The world’s largest investment banks slashed their front office workforces at the fastest rate since 2014 in the first quarter of this year, according to the latest report from a coalition.
Tracking the performance of the world’s 12 largest investment banks, the Coalition report found that institutions as a whole reduced front office headcount by 5% year-on-year in the first quarter, from around 51,700 full-time employees at 49,000.
Equity business units saw the largest headcount declines across all functions and products in the first quarter compared to the same period last year, down 10% from approximately 17,500 to 15,800 Coalition detailed that institutional treasury stocks saw a “significant contraction” early this year, relative to other industry sectors.
Fixed Income, Currencies and Commodities (FICC) headcount was reduced by 6% in the first quarter year-on-year at the world’s largest investment banks, from 17,200 to 16,200. Coalition has added that FICC headcount reductions were seen in macro products, primarily in G10 rates and commodities.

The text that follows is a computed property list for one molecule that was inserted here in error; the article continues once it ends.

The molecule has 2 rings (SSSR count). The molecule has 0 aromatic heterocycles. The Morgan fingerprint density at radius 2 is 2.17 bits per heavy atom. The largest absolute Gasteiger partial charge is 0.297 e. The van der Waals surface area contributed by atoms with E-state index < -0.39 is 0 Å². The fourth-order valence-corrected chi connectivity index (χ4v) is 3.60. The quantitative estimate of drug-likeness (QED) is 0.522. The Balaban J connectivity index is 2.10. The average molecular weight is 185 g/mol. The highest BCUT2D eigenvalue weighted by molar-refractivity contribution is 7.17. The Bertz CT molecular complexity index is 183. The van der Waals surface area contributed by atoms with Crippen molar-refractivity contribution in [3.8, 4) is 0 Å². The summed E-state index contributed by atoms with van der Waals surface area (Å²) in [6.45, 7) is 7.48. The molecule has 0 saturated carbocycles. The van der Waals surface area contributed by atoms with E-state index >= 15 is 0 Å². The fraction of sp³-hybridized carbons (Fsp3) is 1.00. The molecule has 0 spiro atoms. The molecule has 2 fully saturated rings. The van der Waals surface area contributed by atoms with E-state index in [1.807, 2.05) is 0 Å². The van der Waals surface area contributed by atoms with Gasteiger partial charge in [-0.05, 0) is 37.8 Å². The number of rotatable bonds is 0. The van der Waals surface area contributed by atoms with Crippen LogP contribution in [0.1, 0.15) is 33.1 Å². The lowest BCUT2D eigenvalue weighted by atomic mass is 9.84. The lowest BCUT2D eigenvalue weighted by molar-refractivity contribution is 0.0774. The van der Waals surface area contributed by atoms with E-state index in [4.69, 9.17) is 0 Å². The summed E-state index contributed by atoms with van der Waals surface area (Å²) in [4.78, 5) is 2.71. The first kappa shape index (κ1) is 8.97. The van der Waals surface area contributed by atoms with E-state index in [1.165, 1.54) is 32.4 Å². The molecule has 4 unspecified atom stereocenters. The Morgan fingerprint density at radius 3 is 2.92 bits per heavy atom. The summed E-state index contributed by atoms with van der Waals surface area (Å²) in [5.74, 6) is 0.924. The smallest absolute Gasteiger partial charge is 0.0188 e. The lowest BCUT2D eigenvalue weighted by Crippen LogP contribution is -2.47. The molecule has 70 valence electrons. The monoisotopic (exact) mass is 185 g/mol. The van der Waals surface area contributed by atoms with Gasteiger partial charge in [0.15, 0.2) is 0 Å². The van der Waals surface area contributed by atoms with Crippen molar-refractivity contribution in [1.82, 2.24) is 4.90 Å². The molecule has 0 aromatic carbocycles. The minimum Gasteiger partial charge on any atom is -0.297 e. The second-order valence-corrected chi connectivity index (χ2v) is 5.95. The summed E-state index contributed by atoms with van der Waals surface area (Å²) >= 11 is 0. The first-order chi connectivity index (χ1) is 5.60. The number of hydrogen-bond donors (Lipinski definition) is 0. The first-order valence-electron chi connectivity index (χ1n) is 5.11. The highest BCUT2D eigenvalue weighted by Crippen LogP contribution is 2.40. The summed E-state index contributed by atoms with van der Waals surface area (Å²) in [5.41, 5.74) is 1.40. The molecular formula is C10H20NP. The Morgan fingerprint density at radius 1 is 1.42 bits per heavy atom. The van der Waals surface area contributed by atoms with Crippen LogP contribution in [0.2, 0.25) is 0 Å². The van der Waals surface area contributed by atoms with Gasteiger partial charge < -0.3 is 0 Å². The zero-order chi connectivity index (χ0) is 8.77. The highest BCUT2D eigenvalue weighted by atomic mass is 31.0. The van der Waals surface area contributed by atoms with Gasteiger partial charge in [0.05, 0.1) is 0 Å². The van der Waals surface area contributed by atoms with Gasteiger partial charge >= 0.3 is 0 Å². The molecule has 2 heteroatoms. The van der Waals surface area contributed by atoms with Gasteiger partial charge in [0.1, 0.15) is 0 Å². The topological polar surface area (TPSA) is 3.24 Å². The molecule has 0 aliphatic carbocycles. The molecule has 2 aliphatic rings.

Investment banks tracked in the report include Bank of America, Barclays, BNP Paribas, Citi, Credit Suisse, Deutsche Bank, Goldman Sachs, HSBC, JP Morgan, Morgan Stanley, Societe Generale and UBS. Many institutions, particularly European investment banks, have recently confirmed major restructuring and cost-cutting schemes, which include the loss of front-office roles, such as those in sales, trading and of research.
Deutsche Bank is currently undergoing the biggest overhaul of its business in a decade which will result in the loss of 18,000 full-time staff, while Societe Generale confirmed last year that it would aim to cut around 1,600 jobs in a bid to to reduce costs. Elsewhere, HSBC is looking to cut its workforce by 35,000, although it has put those plans on hold due to the coronavirus pandemic.
The investment banks tracked in the Coalition report saw their overall revenues hit five-year highs in the first quarter of this year, thanks to a 20% increase in FICC revenues. Equity revenue edged up 3% year-on-year, while investment banking divisions saw revenue increase 7% during the period.